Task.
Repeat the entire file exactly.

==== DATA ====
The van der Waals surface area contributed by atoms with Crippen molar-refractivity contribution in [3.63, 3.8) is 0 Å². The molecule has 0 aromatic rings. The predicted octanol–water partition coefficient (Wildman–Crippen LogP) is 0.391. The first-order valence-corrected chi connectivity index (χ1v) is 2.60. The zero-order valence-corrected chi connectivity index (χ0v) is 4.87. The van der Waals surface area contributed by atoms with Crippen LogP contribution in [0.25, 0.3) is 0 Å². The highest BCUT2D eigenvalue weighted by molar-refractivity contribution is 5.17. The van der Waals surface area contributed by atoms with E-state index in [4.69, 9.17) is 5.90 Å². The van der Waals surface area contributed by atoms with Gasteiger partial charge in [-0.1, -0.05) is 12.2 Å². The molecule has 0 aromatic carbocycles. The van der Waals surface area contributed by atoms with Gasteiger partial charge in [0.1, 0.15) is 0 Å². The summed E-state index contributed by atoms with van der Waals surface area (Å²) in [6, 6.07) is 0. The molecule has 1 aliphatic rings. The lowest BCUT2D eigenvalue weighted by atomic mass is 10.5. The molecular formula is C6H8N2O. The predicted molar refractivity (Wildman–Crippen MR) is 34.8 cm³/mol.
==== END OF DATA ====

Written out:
The van der Waals surface area contributed by atoms with Crippen molar-refractivity contribution in [3.63, 3.8) is 0 Å². The molecule has 0 aromatic rings. The predicted octanol–water partition coefficient (Wildman–Crippen LogP) is 0.391. The first-order valence-corrected chi connectivity index (χ1v) is 2.60. The zero-order valence-corrected chi connectivity index (χ0v) is 4.87. The van der Waals surface area contributed by atoms with Crippen LogP contribution in [0.25, 0.3) is 0 Å². The highest BCUT2D eigenvalue weighted by molar-refractivity contribution is 5.17. The van der Waals surface area contributed by atoms with E-state index in [4.69, 9.17) is 5.90 Å². The van der Waals surface area contributed by atoms with Gasteiger partial charge in [-0.1, -0.05) is 12.2 Å². The molecule has 0 aromatic carbocycles. The van der Waals surface area contributed by atoms with Gasteiger partial charge in [0.1, 0.15) is 0 Å². The summed E-state index contributed by atoms with van der Waals surface area (Å²) in [6, 6.07) is 0. The molecule has 1 aliphatic rings. The lowest BCUT2D eigenvalue weighted by atomic mass is 10.5. The molecular formula is C6H8N2O. The predicted molar refractivity (Wildman–Crippen MR) is 34.8 cm³/mol.